How to truss beef for roasting

How to truss beef for roasting

Trussing beef before roasting helps retain its shape while it cooks in the oven and stops the meat from spreading. This method can also be used for stuffed and rolled joints of meat to hold them together.

The trussing method works by tying a series of interlinked knots to secure the meat in place. Regular knots won’t work as you cannot achieve the same amount of tension. You will need a roll of butcher's twine for this, which you should be able to pick up from your local butcher.

In this guide, Alyn starts with a bone-in sirloin, cutting away the bones and leaving us with a lovely piece of sirloin ready for roasting. He then trusses the beef for that beautiful shape.

Begin by removing the excess fatty meat at the top of the bone (known as the chain)
Using a sharp knife, remove the meat from the bone, keeping the knife as close to the rib as possible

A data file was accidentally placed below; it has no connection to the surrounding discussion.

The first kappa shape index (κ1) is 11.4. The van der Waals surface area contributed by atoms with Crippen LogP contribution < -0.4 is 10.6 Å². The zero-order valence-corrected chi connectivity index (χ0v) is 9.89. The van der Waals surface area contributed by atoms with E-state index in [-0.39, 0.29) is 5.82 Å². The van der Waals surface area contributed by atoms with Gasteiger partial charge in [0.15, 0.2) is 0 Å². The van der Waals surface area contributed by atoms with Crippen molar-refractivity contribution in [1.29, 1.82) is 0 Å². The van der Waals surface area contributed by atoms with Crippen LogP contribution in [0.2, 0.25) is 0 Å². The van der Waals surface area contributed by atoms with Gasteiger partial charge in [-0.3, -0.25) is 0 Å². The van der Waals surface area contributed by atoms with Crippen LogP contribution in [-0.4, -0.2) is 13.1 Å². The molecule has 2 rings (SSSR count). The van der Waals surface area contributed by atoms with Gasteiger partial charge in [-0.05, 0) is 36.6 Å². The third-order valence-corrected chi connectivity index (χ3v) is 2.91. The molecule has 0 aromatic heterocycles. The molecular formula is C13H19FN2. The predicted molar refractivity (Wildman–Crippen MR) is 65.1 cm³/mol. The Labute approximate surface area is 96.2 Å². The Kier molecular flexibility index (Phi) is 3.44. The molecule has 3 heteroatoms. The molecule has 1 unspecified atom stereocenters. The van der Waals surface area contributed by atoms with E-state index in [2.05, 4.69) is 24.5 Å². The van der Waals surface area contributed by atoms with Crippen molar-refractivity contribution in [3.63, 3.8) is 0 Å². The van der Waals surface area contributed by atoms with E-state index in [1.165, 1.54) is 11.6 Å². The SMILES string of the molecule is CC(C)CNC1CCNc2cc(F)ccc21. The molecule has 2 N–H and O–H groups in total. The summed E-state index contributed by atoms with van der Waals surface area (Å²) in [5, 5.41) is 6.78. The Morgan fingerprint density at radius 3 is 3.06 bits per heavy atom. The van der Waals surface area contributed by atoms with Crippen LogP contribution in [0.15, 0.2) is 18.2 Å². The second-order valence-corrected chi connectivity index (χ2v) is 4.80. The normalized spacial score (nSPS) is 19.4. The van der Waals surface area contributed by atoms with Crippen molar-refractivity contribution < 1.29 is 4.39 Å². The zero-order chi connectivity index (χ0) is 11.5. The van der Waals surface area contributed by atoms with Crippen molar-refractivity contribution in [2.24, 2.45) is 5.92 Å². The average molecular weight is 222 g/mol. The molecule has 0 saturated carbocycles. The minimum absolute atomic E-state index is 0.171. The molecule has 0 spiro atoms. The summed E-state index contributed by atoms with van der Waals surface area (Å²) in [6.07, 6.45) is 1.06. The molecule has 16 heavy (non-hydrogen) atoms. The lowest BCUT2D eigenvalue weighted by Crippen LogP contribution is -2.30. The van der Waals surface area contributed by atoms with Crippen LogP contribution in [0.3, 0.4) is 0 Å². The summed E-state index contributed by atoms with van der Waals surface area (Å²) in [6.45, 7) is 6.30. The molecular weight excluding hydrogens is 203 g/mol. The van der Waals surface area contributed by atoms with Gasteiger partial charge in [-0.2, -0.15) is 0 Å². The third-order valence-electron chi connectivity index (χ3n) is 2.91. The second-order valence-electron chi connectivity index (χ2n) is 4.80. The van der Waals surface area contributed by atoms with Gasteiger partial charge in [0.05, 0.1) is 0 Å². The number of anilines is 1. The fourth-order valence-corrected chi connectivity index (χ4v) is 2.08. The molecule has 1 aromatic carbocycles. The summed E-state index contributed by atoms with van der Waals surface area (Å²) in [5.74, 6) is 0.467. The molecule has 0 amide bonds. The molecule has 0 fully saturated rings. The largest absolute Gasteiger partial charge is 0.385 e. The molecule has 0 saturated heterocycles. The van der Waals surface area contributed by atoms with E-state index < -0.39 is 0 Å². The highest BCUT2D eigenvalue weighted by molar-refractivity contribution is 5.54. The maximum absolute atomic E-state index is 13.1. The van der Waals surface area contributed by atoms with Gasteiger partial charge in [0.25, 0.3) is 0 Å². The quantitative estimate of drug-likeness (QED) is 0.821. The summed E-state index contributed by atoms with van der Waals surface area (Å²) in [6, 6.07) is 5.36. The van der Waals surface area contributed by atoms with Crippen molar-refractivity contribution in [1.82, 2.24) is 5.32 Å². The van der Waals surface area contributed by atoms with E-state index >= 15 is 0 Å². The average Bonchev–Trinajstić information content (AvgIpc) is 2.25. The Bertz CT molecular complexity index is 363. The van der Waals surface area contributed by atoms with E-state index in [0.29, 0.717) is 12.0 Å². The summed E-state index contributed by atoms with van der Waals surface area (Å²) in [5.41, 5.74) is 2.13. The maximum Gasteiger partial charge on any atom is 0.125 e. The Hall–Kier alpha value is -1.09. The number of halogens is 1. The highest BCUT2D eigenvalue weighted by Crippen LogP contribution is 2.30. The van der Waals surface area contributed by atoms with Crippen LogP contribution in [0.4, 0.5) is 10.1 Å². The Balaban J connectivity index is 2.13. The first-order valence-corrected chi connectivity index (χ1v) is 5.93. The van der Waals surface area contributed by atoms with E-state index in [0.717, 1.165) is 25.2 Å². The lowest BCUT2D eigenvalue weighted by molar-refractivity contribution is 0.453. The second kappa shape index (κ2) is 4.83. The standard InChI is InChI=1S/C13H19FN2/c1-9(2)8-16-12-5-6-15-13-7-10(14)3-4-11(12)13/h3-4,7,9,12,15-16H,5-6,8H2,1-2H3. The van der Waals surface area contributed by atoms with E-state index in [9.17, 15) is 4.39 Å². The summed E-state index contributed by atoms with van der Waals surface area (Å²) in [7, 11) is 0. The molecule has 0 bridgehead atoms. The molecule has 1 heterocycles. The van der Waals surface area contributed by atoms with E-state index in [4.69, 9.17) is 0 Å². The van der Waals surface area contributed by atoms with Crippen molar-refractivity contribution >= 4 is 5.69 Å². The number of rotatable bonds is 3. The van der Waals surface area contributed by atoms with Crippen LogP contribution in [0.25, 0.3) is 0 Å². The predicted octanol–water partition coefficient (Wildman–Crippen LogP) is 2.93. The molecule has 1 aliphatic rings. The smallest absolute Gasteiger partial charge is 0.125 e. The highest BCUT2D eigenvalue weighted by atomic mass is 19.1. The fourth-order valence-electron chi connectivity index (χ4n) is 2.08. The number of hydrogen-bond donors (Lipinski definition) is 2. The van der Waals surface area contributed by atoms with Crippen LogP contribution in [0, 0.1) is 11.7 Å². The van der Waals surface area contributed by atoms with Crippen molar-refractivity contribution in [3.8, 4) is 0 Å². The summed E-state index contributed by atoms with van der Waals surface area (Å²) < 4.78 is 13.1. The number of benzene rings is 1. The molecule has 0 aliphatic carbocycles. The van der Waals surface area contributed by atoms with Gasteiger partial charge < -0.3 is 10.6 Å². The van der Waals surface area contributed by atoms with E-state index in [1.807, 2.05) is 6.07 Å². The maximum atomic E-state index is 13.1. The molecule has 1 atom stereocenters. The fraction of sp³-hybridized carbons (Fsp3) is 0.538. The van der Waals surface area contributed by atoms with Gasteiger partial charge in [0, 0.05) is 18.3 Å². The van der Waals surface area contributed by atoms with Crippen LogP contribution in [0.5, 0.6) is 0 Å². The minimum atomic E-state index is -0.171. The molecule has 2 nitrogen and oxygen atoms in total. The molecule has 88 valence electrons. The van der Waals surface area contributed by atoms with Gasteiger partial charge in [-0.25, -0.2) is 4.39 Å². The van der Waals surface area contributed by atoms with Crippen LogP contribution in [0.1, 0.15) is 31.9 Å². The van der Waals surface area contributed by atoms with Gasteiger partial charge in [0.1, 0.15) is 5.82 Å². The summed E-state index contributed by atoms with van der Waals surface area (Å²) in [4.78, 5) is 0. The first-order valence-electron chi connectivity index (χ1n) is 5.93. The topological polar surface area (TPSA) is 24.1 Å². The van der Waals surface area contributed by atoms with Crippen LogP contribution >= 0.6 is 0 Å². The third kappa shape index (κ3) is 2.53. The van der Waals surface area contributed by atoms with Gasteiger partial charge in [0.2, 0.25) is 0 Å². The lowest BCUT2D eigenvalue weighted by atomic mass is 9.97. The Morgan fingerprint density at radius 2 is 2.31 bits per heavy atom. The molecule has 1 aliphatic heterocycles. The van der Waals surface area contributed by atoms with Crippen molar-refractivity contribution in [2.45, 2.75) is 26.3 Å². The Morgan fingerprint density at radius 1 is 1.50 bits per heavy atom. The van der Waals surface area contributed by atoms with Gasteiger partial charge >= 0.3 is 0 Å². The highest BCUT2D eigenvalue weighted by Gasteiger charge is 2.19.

Remove any excess fat and sinew from the meat, as this will not break down during cooking
Thread the string underneath the meat 2cm from the end
Holding one end of the string in your hand, wrap it around your fingers then cross over and pull through the loop to create a slipknot
Tighten the knot against the beef, secure with a second knot and cut off the excess
Turn the meat around so that the top of the meat is facing away from you
Wrap the string around the front of your hand to make a loop, then thread it around the meat and position it 2cm from the first piece of string
Hold on to the end of the first piece of string and pull tight to secure
Repeat this process all the way down the meat until you reach the end
Turn the meat over and thread the string through each of the cross sections, tightly tying each one
Your meat is now ready to roast


Although there are many benefits of roasting beef in a neat, trussed form, may prefer to roast beef on the bone for its theatricality and flavour. See our guide on how to roast a rib of beef for handy tips for roasting your bone-on beef to perfection.

Serving suggestions

Once your beef is cooked, there are a plethora of choices for enhancing the flavour of the beef. Marcus Wareing serves his roast beef sirloin recipe with a rich mushroom sauce, perfect if you want a roast with a difference this Christmas.

To keep things traditional, browse our collection of Sunday roast recipes for some inspired side dishes and sauces, or our Christmas side dish recipes if you're cooking up a festive feast.